Now, I realize that dialogue and elements of the film were dramatized (as they pointed out at the end of the movie). But what is the legacy that Jackie Robinson left? The number 42 is the only number that is retired in baseball, and every year, in April, all of the Major League players wear #42 on their uniforms as a reminder of Robinson’s accomplishments.

At the end of the day, what matters? What is the legacy that you leave? Your character.

Of course you could fight back, railing for railing, eye for an eye, tooth for a tooth, but who does that bless?

When we engage with others (ESPECIALLY when we don’t agree with them) there is a need for character “at all times, and in all things and in all places” (see Mosiah 18:9).

They have to live with themselves.

They have to face the great Judge of all Mankind, just as you do. There will be mercy and there will be justice.  But, as I’m trying to teach my children, the only one that you can ever really do anything about, truly, is you. You are the one living and teaching the sermon, and if you let the teachings of the Lord change you, change your heart, then your fruits will be of great worth. We cannot bear good fruit if we don’t do it in the Lord’s way. (see John 15: 1-8 and Matthew 7: 16-20).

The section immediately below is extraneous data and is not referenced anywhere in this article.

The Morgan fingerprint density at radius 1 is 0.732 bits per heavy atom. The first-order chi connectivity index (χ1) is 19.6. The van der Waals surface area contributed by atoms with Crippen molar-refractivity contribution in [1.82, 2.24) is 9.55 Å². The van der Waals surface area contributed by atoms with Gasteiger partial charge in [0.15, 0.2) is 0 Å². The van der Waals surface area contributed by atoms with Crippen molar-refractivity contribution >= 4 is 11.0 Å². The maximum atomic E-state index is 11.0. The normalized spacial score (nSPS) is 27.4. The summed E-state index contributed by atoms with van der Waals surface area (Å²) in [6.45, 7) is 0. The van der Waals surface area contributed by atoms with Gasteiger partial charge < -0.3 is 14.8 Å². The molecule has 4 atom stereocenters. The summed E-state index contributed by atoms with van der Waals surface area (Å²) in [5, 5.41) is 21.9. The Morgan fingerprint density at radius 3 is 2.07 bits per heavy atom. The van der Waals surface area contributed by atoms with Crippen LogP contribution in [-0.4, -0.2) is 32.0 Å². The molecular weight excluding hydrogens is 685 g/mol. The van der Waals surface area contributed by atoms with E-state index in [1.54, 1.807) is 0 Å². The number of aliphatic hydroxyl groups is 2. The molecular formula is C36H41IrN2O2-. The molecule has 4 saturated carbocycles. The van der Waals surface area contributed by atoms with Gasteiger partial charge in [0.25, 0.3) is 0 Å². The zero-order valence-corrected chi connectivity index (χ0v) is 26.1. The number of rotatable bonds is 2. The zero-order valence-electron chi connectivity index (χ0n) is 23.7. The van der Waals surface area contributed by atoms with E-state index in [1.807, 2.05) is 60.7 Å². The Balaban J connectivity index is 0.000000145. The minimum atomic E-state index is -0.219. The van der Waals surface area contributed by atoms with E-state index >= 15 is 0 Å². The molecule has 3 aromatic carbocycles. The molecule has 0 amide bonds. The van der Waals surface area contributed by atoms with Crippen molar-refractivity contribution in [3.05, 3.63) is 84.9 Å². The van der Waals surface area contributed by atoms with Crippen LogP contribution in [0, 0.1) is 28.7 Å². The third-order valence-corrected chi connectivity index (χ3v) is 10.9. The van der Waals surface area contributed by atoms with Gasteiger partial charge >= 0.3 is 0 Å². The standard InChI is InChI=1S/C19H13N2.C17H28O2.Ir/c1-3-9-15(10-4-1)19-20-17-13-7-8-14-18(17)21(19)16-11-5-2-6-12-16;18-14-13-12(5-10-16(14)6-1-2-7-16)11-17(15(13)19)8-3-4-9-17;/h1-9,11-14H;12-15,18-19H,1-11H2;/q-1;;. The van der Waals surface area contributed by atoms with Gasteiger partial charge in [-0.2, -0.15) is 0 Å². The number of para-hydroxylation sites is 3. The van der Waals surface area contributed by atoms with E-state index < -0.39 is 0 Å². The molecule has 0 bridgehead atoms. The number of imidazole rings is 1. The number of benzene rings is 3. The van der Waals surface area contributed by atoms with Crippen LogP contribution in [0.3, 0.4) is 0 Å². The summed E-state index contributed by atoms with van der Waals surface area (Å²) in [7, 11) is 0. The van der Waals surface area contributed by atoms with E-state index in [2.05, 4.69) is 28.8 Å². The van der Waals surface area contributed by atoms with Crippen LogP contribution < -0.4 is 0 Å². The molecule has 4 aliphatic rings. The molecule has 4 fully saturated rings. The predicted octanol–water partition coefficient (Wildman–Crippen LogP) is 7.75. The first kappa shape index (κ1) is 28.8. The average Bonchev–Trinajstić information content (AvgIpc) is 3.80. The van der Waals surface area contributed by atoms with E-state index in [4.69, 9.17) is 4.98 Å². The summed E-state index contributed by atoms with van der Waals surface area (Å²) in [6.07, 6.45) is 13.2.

Thou Shalt … Judge?

Judgement

The other day, my daughter came to me and told me about a YouTube video that she was shown at school.  She didn’t know what to think about it, whether it was a good video or a bad video. Whether to like it because everyone else seemed to, or to shun it.  We watched it together and immediately I made up my mind about it, but I wanted to have a teaching moment about the importance of judgement.